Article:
In mid-September, U.S. Senator Mark Warner (D-VA) and U.S. Senator Pat Toomey (R-PA) circulated a letter  to the Federal Reserve, the Office of the Comptroller of the Currency and the Federal Deposit Insurance Corporation that has garnered the signature of 51 of their colleagues in the U.S. Senate. The senators’ letter raises their concerns with the “significant, unintended consequences for community banks” that may stem from the proposed capital rules that would make it tougher for smaller banks to raise capital or result in reduced lending in the communities they serve.

Another prominent critic of

Read More

Federal Reserve Board Issues Final Rule on Interchange Fraud Adjustment

October 1, 2012

Authors

Bryan Cave

Federal Reserve Board Issues Final Rule on Interchange Fraud Adjustment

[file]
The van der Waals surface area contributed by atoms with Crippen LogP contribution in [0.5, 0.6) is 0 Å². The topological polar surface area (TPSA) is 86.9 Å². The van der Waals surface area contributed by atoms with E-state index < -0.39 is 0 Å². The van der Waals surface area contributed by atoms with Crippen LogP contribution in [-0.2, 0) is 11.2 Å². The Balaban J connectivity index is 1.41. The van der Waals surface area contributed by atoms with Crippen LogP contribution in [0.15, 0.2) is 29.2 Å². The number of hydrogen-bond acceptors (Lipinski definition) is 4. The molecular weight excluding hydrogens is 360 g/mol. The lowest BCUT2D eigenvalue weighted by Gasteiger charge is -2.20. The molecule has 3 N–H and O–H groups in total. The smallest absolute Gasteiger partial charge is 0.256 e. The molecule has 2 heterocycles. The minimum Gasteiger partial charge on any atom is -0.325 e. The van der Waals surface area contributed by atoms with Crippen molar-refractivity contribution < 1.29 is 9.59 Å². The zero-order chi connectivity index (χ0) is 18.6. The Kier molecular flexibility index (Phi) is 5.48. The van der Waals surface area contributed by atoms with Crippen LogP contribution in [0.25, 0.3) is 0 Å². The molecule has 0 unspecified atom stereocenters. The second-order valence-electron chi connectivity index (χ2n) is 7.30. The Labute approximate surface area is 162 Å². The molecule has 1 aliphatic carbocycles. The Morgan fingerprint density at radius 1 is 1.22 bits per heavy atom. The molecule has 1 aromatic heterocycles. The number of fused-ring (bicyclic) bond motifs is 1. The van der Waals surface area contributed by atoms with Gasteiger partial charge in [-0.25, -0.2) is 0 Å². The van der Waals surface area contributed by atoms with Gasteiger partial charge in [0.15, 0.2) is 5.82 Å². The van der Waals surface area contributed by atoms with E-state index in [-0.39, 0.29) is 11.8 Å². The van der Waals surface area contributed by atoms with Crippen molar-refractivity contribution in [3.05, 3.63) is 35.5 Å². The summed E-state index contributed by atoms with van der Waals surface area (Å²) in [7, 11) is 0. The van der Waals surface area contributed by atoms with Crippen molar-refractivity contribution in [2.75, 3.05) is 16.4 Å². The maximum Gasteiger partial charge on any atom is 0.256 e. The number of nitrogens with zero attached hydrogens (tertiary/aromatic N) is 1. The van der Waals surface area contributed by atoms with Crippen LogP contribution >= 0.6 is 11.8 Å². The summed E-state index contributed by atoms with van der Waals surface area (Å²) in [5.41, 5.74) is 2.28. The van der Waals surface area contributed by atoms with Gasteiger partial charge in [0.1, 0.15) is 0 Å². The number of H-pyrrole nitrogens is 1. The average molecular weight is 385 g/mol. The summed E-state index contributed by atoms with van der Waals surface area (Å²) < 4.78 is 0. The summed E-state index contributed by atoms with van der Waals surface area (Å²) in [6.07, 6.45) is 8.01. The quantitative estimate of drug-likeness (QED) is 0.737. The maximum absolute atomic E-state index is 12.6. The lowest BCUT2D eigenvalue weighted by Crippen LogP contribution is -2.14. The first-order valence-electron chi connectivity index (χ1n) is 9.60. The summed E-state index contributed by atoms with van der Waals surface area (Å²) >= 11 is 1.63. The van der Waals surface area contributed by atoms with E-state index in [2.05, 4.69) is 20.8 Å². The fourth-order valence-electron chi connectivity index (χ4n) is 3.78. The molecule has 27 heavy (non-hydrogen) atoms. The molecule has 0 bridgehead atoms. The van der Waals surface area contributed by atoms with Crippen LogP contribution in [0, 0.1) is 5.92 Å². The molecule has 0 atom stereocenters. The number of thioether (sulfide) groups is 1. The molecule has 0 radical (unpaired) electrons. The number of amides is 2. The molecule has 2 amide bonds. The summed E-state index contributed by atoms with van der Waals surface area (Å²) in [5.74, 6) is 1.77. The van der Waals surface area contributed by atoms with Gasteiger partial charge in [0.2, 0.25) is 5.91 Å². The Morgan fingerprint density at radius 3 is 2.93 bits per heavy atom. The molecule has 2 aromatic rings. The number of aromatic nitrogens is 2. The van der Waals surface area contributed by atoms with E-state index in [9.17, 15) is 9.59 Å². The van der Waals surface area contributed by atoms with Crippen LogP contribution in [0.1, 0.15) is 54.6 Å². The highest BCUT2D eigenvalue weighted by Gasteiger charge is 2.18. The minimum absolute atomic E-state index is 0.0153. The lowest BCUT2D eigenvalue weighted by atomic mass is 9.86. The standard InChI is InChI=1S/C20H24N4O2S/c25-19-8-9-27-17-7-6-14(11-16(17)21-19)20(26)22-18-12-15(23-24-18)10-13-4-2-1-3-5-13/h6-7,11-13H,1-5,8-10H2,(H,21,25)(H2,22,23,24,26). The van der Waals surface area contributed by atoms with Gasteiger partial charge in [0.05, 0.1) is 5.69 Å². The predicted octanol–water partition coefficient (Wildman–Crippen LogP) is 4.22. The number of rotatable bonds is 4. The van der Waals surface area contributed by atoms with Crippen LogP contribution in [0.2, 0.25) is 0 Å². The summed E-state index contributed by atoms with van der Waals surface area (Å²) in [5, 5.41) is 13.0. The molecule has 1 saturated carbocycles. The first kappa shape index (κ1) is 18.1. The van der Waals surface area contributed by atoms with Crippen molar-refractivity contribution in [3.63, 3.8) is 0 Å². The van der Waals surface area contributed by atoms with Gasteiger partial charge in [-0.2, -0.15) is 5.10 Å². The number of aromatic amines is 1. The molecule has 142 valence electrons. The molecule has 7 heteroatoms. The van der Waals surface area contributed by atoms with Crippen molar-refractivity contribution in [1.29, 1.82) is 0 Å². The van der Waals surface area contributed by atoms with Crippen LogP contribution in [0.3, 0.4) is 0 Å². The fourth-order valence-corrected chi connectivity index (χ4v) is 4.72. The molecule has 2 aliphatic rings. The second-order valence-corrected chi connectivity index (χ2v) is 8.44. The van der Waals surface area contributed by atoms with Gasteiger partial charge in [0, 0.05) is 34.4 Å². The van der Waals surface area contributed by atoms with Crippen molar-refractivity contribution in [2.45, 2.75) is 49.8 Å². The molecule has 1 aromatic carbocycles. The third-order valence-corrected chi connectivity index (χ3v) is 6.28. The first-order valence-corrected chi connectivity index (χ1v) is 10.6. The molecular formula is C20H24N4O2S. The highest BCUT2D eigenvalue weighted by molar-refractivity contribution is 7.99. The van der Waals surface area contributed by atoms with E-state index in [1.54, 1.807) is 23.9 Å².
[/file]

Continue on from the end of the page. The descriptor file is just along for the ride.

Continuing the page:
October 1, 2012

by: Bryan Cave

The Federal Reserve Board (FRB) announced an amendment to the fraud-prevention adjustment provisions of Regulation II’s debit card interchange fee standards. When Reg. II was initially released in July 2011, the section addressing this adjustment was issued as an interim final rule.

To be eligible for the adjustment of no more than one cent per transaction, an issuer must develop and implement policies and procedures reasonably designed to take effective steps to reduce the occurrence of, and costs to all parties from, fraudulent electronic debit transactions, including developing and implementing cost-effective fraud prevention technology.

According to the Board’s press release, the final rule simplifies the elements required to be included in the issuer’s fraud prevention policies and procedures, which now must address: